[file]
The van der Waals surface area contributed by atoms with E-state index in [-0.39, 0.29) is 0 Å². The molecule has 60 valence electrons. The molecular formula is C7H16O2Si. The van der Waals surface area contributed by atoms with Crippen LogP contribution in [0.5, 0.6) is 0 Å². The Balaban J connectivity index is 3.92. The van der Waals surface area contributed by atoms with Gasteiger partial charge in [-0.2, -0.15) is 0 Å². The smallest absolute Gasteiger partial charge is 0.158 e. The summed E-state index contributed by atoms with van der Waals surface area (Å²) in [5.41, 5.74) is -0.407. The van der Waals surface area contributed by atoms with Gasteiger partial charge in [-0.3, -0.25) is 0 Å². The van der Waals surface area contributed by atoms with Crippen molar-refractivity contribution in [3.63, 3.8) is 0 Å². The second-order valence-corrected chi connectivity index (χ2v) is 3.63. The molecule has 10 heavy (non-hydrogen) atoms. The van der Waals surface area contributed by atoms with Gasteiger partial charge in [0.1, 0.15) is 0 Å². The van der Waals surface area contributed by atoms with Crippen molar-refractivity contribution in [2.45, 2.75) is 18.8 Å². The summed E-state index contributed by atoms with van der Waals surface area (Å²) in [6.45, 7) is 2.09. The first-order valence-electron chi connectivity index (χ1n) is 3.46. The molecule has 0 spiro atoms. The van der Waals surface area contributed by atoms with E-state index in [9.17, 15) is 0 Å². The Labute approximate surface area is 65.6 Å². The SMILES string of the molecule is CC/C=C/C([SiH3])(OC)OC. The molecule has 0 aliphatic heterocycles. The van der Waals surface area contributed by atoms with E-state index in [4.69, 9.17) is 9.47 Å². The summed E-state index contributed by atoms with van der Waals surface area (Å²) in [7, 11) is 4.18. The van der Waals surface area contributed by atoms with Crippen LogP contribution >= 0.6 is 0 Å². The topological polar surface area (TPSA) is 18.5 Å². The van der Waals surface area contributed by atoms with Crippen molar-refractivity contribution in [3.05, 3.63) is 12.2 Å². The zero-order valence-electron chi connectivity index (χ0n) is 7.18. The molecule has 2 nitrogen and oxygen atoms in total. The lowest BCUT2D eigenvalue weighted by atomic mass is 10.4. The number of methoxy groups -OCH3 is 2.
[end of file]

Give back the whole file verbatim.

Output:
The van der Waals surface area contributed by atoms with E-state index in [-0.39, 0.29) is 0 Å². The molecule has 60 valence electrons. The molecular formula is C7H16O2Si. The van der Waals surface area contributed by atoms with Crippen LogP contribution in [0.5, 0.6) is 0 Å². The Balaban J connectivity index is 3.92. The van der Waals surface area contributed by atoms with Gasteiger partial charge in [-0.2, -0.15) is 0 Å². The smallest absolute Gasteiger partial charge is 0.158 e. The summed E-state index contributed by atoms with van der Waals surface area (Å²) in [5.41, 5.74) is -0.407. The van der Waals surface area contributed by atoms with Gasteiger partial charge in [-0.3, -0.25) is 0 Å². The van der Waals surface area contributed by atoms with Crippen molar-refractivity contribution in [3.63, 3.8) is 0 Å². The second-order valence-corrected chi connectivity index (χ2v) is 3.63. The molecule has 10 heavy (non-hydrogen) atoms. The van der Waals surface area contributed by atoms with Gasteiger partial charge in [0.1, 0.15) is 0 Å². The van der Waals surface area contributed by atoms with Crippen molar-refractivity contribution in [2.45, 2.75) is 18.8 Å². The summed E-state index contributed by atoms with van der Waals surface area (Å²) in [6.45, 7) is 2.09. The first-order valence-electron chi connectivity index (χ1n) is 3.46. The molecule has 0 spiro atoms. The van der Waals surface area contributed by atoms with E-state index in [9.17, 15) is 0 Å². The Labute approximate surface area is 65.6 Å². The SMILES string of the molecule is CC/C=C/C([SiH3])(OC)OC. The molecule has 0 aliphatic heterocycles. The van der Waals surface area contributed by atoms with E-state index in [4.69, 9.17) is 9.47 Å². The summed E-state index contributed by atoms with van der Waals surface area (Å²) in [7, 11) is 4.18. The van der Waals surface area contributed by atoms with Crippen LogP contribution >= 0.6 is 0 Å². The topological polar surface area (TPSA) is 18.5 Å². The van der Waals surface area contributed by atoms with Crippen molar-refractivity contribution in [3.05, 3.63) is 12.2 Å². The zero-order valence-electron chi connectivity index (χ0n) is 7.18. The molecule has 2 nitrogen and oxygen atoms in total. The lowest BCUT2D eigenvalue weighted by atomic mass is 10.4. The number of methoxy groups -OCH3 is 2.